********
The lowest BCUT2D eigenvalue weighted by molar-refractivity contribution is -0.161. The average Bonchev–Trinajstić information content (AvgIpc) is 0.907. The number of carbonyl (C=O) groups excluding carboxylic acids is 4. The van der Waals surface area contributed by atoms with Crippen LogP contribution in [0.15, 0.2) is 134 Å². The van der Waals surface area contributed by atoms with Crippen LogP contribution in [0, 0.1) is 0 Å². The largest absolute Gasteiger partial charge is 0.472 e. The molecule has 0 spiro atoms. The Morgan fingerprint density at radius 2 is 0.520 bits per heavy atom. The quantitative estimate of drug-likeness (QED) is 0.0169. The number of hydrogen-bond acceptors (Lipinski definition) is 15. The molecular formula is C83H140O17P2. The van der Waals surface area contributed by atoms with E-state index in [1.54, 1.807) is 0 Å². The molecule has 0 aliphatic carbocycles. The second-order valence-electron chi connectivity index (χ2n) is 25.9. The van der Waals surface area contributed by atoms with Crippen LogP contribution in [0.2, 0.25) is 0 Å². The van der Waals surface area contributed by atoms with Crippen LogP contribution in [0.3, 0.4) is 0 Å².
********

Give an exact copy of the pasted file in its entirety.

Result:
The lowest BCUT2D eigenvalue weighted by molar-refractivity contribution is -0.161. The average Bonchev–Trinajstić information content (AvgIpc) is 0.907. The number of carbonyl (C=O) groups excluding carboxylic acids is 4. The van der Waals surface area contributed by atoms with Crippen LogP contribution in [0.15, 0.2) is 134 Å². The van der Waals surface area contributed by atoms with Crippen LogP contribution in [0, 0.1) is 0 Å². The largest absolute Gasteiger partial charge is 0.472 e. The molecule has 0 spiro atoms. The Morgan fingerprint density at radius 2 is 0.520 bits per heavy atom. The quantitative estimate of drug-likeness (QED) is 0.0169. The number of hydrogen-bond acceptors (Lipinski definition) is 15. The molecular formula is C83H140O17P2. The van der Waals surface area contributed by atoms with E-state index in [1.54, 1.807) is 0 Å². The molecule has 0 aliphatic carbocycles. The second-order valence-electron chi connectivity index (χ2n) is 25.9. The van der Waals surface area contributed by atoms with Crippen LogP contribution in [0.2, 0.25) is 0 Å². The van der Waals surface area contributed by atoms with Crippen LogP contribution in [0.3, 0.4) is 0 Å².